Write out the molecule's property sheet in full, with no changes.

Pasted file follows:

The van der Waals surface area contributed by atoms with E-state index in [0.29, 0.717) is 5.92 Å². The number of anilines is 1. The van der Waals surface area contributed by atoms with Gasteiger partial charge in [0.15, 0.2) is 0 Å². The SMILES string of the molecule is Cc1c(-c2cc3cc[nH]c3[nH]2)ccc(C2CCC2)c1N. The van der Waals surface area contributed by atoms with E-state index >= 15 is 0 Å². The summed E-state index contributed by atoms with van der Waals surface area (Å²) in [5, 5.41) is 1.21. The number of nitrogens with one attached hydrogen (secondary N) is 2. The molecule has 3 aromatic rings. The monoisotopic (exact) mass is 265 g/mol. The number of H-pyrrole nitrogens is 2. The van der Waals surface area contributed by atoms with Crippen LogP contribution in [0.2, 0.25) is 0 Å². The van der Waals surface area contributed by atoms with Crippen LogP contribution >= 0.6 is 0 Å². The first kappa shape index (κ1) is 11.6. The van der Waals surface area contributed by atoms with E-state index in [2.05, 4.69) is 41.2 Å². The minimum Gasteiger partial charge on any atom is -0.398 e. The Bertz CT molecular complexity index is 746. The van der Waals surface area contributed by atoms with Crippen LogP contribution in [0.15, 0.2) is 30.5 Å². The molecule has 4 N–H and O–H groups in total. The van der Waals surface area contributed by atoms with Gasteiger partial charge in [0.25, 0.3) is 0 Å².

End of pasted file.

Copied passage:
The van der Waals surface area contributed by atoms with E-state index in [0.29, 0.717) is 5.92 Å². The number of anilines is 1. The van der Waals surface area contributed by atoms with Gasteiger partial charge in [0.15, 0.2) is 0 Å². The SMILES string of the molecule is Cc1c(-c2cc3cc[nH]c3[nH]2)ccc(C2CCC2)c1N. The van der Waals surface area contributed by atoms with E-state index >= 15 is 0 Å². The summed E-state index contributed by atoms with van der Waals surface area (Å²) in [5, 5.41) is 1.21. The number of nitrogens with one attached hydrogen (secondary N) is 2. The molecule has 3 aromatic rings. The monoisotopic (exact) mass is 265 g/mol. The number of H-pyrrole nitrogens is 2. The van der Waals surface area contributed by atoms with Crippen LogP contribution in [0.2, 0.25) is 0 Å². The van der Waals surface area contributed by atoms with Crippen LogP contribution >= 0.6 is 0 Å². The first kappa shape index (κ1) is 11.6. The van der Waals surface area contributed by atoms with E-state index in [2.05, 4.69) is 41.2 Å². The minimum Gasteiger partial charge on any atom is -0.398 e. The Bertz CT molecular complexity index is 746. The van der Waals surface area contributed by atoms with Crippen LogP contribution in [0.15, 0.2) is 30.5 Å². The molecule has 4 N–H and O–H groups in total. The van der Waals surface area contributed by atoms with Gasteiger partial charge in [0.25, 0.3) is 0 Å².